Though imports of scrap aluminium into the People’s Republic of China rose on the year in August, levels were nearly identical to the month prior in August, the second full month of scrap aluminum restrictions under the new permitting regime implemented by Beijing this summer.
Per domestic industry reporting, the Middle Kingdom imported 141 thousand metric tons of scrap aluminium in August, on par with total imports in July but over 7 percent above the total for August of last year.
Experts say the favorable price of overseas aluminium scrap compared to that of domestic coupled with the volume of third quarter import quotas of Category Six aluminium scrap, which is higher-grade aluminium, matching realized imports over the same period to keep imports high in August.
September’s import totals may not be quite as strong, as concerns are beginning to mount over a possible scale-back in quotas for aluminium imports.
Meanwhile, unwrought aluminium alloy scrap imports rose to a several-month high in August, totaling 16,008 metric tons. Per customs data, that total is 27.9 percent up on the month and 143.3 percent higher on the year. Better prices of overseas secondary aluminium ADC12 compared to domestic supplies have helped buoy imports of unwrought aluminium alloy for the past three months.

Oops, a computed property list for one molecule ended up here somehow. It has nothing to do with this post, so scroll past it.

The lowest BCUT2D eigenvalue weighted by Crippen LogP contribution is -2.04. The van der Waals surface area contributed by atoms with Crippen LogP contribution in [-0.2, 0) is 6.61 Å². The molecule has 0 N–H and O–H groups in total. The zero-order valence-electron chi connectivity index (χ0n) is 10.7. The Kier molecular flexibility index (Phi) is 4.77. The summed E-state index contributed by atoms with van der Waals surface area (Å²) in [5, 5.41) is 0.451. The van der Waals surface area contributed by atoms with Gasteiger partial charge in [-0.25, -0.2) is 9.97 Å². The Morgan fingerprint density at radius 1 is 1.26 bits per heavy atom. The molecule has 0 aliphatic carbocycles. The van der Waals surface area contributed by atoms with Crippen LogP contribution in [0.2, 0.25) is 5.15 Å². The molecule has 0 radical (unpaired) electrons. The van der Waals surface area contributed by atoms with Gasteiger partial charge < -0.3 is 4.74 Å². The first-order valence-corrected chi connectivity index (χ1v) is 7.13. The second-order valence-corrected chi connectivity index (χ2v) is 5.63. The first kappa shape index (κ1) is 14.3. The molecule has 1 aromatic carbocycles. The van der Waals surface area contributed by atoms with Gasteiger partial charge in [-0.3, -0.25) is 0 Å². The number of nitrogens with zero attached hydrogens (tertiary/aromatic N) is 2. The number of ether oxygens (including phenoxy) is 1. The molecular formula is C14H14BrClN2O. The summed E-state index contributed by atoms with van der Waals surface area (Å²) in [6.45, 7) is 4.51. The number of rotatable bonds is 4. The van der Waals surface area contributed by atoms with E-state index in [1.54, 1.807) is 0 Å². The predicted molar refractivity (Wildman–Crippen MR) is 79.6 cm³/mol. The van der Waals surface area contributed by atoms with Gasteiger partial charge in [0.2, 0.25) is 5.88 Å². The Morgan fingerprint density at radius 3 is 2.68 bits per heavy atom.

Going forward, experts project tighter feedstock supplies due to expected lower quota totals in the fourth quarter to exert upward pressure on prices of domestic secondary aluminium. Such a situation is likely to lead importers to purchase more unwrought aluminium alloy this month and next.
Beijing instituted an import quota system on July 1 in order to address environmental concerns. Under the regime, only buyers with permits may import to specified ports an assigned quota of aluminium scrap from overseas.